NEW YORK--(BUSINESS WIRE)--Citing its concern about possible conflicts of interest at The Coca-Cola Company (NYSE:KO) amid media speculation that 3G Capital and Berkshire Hathaway may be planning a transaction to take Coca-Cola private, Wintergreen Advisers today released the following letter. It is addressed to the independent directors who chair Coca-Cola’s Audit, Compensation, and Governance Committees and urges them to address these conflicts and take steps to exercise their fiduciary duty with regard for all shareholders.
Committee Chairs of the Board of Directors
The Coca-Cola Company
One Coca-Cola Plaza
June 16, 2014
Dear Ms. Lagomasino and Messrs. Greenberg and Nunn:
Events over the past few months, leading up to and after the annual meeting of Coca-Cola shareholders, have given rise to grave concerns at Wintergreen Advisers regarding potential conflicts of interests at Coca-Cola. I am writing to you, in your roles as chairs of the Compensation, Audit, and Governance Committees, respectively, to urge you and your fellow Board members to address the current and potential conflicts that we identify below.
Wintergreen’s specific and most recent concern stems from speculation in the U.S. and Brazilian media that Berkshire Hathaway, your largest shareholder, and 3G Capital, a private equity firm, may be planning a transaction to take Coca-Cola private.1 Media reports express the view that Berkshire's and 3G's recent joint acquisition of Heinz may serve as the blueprint for such a transaction. Additionally, Warren Buffett has stated that the Heinz deal “created a partnership template that may be used by Berkshire in future acquisitions of size”2 and stated at Berkshire’s 2014 shareholders meeting that "we haven’t bought Coca-Cola, yet.”
As you may recall, the Heinz deal took place quickly, in part because there was no “go-shop” period in which Heinz could solicit competing offers and potentially increase the purchase price. In addition, Heinz agreed to a $750 million termination fee, which is about three times greater than if there had been a typical go-shop provision.3 All of this combined to make the deal “unusual” and the Heinz Board subsequently negotiated only with Berkshire and 3G.4 As adviser to longtime shareholders of Coca-Cola, we are concerned that a similar type of sweetheart, insider deal for Coca-Cola could, in our opinion, significantly undervalue Coca-Cola and irreparably harm Coca-Cola shareholders. Since Berkshire is Coca-Cola's largest shareholder, owning greater than 9% of the outstanding shares, and Warren Buffett's son Howard serves as a Director of both Coca-Cola and Berkshire Hathaway, we believe our concerns are valid.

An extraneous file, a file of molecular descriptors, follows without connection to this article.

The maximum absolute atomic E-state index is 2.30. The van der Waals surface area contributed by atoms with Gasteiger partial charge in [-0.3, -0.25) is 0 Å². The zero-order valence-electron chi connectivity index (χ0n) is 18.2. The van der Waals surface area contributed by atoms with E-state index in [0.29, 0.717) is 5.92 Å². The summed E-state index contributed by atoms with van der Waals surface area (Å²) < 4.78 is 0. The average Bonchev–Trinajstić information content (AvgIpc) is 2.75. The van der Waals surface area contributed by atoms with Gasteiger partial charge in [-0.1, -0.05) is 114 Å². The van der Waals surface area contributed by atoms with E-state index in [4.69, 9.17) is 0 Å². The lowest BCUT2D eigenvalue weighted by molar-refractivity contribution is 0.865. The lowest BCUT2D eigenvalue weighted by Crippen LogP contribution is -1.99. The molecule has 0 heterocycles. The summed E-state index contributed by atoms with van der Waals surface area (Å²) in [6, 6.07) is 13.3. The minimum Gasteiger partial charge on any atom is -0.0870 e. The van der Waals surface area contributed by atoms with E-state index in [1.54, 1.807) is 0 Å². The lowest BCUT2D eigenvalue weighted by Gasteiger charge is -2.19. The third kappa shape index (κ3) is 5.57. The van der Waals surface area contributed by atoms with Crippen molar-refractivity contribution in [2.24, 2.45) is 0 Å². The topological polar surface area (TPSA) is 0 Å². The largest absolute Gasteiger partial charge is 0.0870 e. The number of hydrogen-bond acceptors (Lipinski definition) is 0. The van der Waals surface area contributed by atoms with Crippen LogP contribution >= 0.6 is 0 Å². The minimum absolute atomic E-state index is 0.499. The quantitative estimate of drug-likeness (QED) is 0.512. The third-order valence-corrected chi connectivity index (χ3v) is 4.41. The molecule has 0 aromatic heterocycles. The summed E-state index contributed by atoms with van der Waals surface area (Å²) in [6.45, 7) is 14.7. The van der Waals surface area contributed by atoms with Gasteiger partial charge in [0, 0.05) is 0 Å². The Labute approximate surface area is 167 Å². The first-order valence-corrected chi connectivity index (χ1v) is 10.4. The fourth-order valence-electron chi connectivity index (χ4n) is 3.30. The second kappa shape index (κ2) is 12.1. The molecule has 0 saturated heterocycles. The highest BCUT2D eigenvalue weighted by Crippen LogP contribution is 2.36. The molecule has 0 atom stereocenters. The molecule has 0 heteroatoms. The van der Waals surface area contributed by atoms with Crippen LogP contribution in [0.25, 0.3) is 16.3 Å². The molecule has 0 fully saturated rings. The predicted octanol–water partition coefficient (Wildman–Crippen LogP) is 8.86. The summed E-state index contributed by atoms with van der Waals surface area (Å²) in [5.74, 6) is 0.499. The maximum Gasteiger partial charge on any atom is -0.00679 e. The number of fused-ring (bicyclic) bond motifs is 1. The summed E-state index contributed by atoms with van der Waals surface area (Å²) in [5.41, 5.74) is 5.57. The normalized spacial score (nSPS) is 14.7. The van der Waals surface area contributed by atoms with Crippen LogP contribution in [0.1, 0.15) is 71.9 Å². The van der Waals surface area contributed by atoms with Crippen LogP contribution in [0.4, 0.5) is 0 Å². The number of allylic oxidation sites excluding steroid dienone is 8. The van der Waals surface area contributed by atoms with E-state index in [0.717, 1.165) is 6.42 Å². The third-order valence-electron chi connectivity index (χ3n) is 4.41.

None of Coca-Cola, Berkshire or 3G has publicly commented on the accuracy of these media reports. However, the possibility of a Berkshire-3G bid puts both Warren Buffett's curious silence and subsequent abstention regarding the Coca-Cola 2014 Equity Plan that he thought was "quite excessive" and the Coca-Cola Board’s machinations to win shareholder approval of the excessive Plan, seemingly at any cost, in a worrisome context.
Under the Plan, a buyout could trigger a change-of-control provision, immediately vesting equity awards granted to Coca-Cola’s top management and its Board members. In addition, the Plan removed a 5% cap on awards to any individual, potentially allowing Coca-Cola to front-load awards. As a result of these provisions, stock and options worth hundreds of millions of dollars at today's share price that would otherwise be paid out over a period of several years could vest overnight. If such a deal were completed today, Coca-Cola Chairman and CEO Muhtar Kent alone would stand to reap a nine-figure pay day. Coca-Cola's and Berkshire's failure to meaningfully address concerns regarding the Plan and the way it was adopted raise significant questions about whether passing the Plan was a pay off for Mr. Kent's acquiescence in going along with a future acquisition of Coca-Cola.